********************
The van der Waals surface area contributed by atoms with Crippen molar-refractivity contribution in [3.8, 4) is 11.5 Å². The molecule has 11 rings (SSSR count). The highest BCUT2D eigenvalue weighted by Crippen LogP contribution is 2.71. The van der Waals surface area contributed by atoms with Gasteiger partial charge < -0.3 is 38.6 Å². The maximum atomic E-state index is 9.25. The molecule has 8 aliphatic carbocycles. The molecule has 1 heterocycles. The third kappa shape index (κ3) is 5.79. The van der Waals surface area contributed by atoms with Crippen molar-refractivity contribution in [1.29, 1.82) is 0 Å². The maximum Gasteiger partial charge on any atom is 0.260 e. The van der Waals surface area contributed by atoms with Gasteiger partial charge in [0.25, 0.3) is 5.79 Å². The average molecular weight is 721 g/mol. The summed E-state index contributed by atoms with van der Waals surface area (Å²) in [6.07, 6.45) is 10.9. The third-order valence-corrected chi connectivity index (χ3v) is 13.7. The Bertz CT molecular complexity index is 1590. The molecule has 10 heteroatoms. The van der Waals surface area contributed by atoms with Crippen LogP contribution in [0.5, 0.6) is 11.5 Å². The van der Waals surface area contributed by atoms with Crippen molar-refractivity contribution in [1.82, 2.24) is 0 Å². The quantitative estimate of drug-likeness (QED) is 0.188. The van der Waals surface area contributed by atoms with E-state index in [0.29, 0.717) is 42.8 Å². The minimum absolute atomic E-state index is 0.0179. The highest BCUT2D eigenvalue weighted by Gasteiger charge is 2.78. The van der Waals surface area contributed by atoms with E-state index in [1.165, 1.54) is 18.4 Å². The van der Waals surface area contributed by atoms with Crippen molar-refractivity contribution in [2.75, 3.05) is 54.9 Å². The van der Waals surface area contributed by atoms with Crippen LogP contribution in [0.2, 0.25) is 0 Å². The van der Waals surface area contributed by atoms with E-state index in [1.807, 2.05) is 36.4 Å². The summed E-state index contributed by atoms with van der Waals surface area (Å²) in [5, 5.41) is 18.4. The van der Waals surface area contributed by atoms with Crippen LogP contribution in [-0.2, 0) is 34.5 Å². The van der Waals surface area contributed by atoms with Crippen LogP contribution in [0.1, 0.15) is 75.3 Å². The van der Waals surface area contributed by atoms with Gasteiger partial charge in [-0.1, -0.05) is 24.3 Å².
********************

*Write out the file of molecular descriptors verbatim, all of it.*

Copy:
The van der Waals surface area contributed by atoms with Crippen molar-refractivity contribution in [3.8, 4) is 11.5 Å². The molecule has 11 rings (SSSR count). The highest BCUT2D eigenvalue weighted by Crippen LogP contribution is 2.71. The van der Waals surface area contributed by atoms with Gasteiger partial charge < -0.3 is 38.6 Å². The maximum atomic E-state index is 9.25. The molecule has 8 aliphatic carbocycles. The molecule has 1 heterocycles. The third kappa shape index (κ3) is 5.79. The van der Waals surface area contributed by atoms with Crippen molar-refractivity contribution in [1.29, 1.82) is 0 Å². The maximum Gasteiger partial charge on any atom is 0.260 e. The van der Waals surface area contributed by atoms with Gasteiger partial charge in [0.25, 0.3) is 5.79 Å². The average molecular weight is 721 g/mol. The summed E-state index contributed by atoms with van der Waals surface area (Å²) in [6.07, 6.45) is 10.9. The third-order valence-corrected chi connectivity index (χ3v) is 13.7. The Bertz CT molecular complexity index is 1590. The molecule has 10 heteroatoms. The van der Waals surface area contributed by atoms with Crippen LogP contribution in [0.5, 0.6) is 11.5 Å². The van der Waals surface area contributed by atoms with Crippen molar-refractivity contribution in [1.82, 2.24) is 0 Å². The quantitative estimate of drug-likeness (QED) is 0.188. The van der Waals surface area contributed by atoms with E-state index in [0.29, 0.717) is 42.8 Å². The minimum absolute atomic E-state index is 0.0179. The highest BCUT2D eigenvalue weighted by Gasteiger charge is 2.78. The van der Waals surface area contributed by atoms with E-state index in [1.165, 1.54) is 18.4 Å². The van der Waals surface area contributed by atoms with Crippen molar-refractivity contribution in [2.75, 3.05) is 54.9 Å². The van der Waals surface area contributed by atoms with Crippen LogP contribution in [0.2, 0.25) is 0 Å². The van der Waals surface area contributed by atoms with E-state index in [1.807, 2.05) is 36.4 Å². The summed E-state index contributed by atoms with van der Waals surface area (Å²) in [5, 5.41) is 18.4. The van der Waals surface area contributed by atoms with Crippen LogP contribution in [-0.2, 0) is 34.5 Å². The van der Waals surface area contributed by atoms with Crippen LogP contribution in [0.1, 0.15) is 75.3 Å². The van der Waals surface area contributed by atoms with Gasteiger partial charge in [-0.1, -0.05) is 24.3 Å².